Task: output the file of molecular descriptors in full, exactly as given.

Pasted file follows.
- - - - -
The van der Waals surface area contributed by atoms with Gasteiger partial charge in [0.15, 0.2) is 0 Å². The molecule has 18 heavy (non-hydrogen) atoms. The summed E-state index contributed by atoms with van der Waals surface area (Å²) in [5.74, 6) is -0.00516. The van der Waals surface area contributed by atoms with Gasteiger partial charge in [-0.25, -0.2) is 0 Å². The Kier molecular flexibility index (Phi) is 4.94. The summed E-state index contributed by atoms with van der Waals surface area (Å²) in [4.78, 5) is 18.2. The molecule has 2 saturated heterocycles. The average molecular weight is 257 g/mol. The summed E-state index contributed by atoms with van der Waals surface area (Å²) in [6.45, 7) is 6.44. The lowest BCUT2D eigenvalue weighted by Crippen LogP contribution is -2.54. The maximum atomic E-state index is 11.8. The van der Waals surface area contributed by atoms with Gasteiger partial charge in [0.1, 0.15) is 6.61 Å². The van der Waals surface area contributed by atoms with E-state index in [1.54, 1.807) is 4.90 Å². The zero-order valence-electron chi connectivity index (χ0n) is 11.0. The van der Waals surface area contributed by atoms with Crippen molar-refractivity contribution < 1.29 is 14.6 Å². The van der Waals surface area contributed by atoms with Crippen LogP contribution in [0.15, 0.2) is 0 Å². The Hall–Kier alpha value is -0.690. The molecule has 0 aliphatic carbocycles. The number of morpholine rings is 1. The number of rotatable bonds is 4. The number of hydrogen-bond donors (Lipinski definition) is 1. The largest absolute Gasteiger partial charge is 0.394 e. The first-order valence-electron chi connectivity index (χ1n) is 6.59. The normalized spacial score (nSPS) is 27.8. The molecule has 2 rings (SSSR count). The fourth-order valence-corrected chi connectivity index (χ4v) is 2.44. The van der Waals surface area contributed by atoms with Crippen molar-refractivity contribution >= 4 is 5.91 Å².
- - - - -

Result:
The van der Waals surface area contributed by atoms with Gasteiger partial charge in [0.15, 0.2) is 0 Å². The molecule has 18 heavy (non-hydrogen) atoms. The summed E-state index contributed by atoms with van der Waals surface area (Å²) in [5.74, 6) is -0.00516. The van der Waals surface area contributed by atoms with Gasteiger partial charge in [-0.25, -0.2) is 0 Å². The Kier molecular flexibility index (Phi) is 4.94. The summed E-state index contributed by atoms with van der Waals surface area (Å²) in [4.78, 5) is 18.2. The molecule has 2 saturated heterocycles. The average molecular weight is 257 g/mol. The summed E-state index contributed by atoms with van der Waals surface area (Å²) in [6.45, 7) is 6.44. The lowest BCUT2D eigenvalue weighted by Crippen LogP contribution is -2.54. The maximum atomic E-state index is 11.8. The van der Waals surface area contributed by atoms with Gasteiger partial charge in [0.1, 0.15) is 6.61 Å². The van der Waals surface area contributed by atoms with E-state index in [1.54, 1.807) is 4.90 Å². The zero-order valence-electron chi connectivity index (χ0n) is 11.0. The van der Waals surface area contributed by atoms with Crippen molar-refractivity contribution < 1.29 is 14.6 Å². The van der Waals surface area contributed by atoms with Crippen LogP contribution in [0.15, 0.2) is 0 Å². The Hall–Kier alpha value is -0.690. The molecule has 0 aliphatic carbocycles. The number of morpholine rings is 1. The number of rotatable bonds is 4. The number of hydrogen-bond donors (Lipinski definition) is 1. The largest absolute Gasteiger partial charge is 0.394 e. The first-order valence-electron chi connectivity index (χ1n) is 6.59. The normalized spacial score (nSPS) is 27.8. The molecule has 2 rings (SSSR count). The fourth-order valence-corrected chi connectivity index (χ4v) is 2.44. The van der Waals surface area contributed by atoms with Crippen molar-refractivity contribution >= 4 is 5.91 Å².